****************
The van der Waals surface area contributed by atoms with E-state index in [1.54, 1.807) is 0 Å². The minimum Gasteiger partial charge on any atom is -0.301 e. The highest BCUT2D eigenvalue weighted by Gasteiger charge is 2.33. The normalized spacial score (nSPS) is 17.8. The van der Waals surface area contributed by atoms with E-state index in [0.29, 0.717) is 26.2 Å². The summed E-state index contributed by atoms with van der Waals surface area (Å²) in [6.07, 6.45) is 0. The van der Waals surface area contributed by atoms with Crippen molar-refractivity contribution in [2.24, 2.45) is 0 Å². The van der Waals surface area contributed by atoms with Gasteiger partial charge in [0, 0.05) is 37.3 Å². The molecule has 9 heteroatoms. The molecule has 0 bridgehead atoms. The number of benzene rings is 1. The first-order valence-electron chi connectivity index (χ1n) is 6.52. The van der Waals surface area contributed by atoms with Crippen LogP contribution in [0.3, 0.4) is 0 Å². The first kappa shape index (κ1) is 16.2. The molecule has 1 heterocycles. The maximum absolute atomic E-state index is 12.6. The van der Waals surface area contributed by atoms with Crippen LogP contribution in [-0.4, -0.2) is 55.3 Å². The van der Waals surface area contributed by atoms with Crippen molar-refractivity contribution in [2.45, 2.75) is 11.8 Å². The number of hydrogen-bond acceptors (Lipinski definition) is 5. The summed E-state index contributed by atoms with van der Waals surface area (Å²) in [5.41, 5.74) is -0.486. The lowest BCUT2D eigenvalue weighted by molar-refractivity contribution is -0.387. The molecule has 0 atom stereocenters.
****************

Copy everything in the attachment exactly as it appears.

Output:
The van der Waals surface area contributed by atoms with E-state index in [1.54, 1.807) is 0 Å². The minimum Gasteiger partial charge on any atom is -0.301 e. The highest BCUT2D eigenvalue weighted by Gasteiger charge is 2.33. The normalized spacial score (nSPS) is 17.8. The van der Waals surface area contributed by atoms with E-state index in [0.29, 0.717) is 26.2 Å². The summed E-state index contributed by atoms with van der Waals surface area (Å²) in [6.07, 6.45) is 0. The van der Waals surface area contributed by atoms with Crippen molar-refractivity contribution in [2.24, 2.45) is 0 Å². The van der Waals surface area contributed by atoms with Gasteiger partial charge in [0, 0.05) is 37.3 Å². The molecule has 9 heteroatoms. The molecule has 0 bridgehead atoms. The number of benzene rings is 1. The first-order valence-electron chi connectivity index (χ1n) is 6.52. The van der Waals surface area contributed by atoms with Crippen LogP contribution in [0.3, 0.4) is 0 Å². The first kappa shape index (κ1) is 16.2. The molecule has 1 heterocycles. The maximum absolute atomic E-state index is 12.6. The van der Waals surface area contributed by atoms with Crippen LogP contribution in [-0.4, -0.2) is 55.3 Å². The van der Waals surface area contributed by atoms with Crippen molar-refractivity contribution in [2.45, 2.75) is 11.8 Å². The number of hydrogen-bond acceptors (Lipinski definition) is 5. The summed E-state index contributed by atoms with van der Waals surface area (Å²) in [5.41, 5.74) is -0.486. The lowest BCUT2D eigenvalue weighted by molar-refractivity contribution is -0.387. The molecule has 0 atom stereocenters.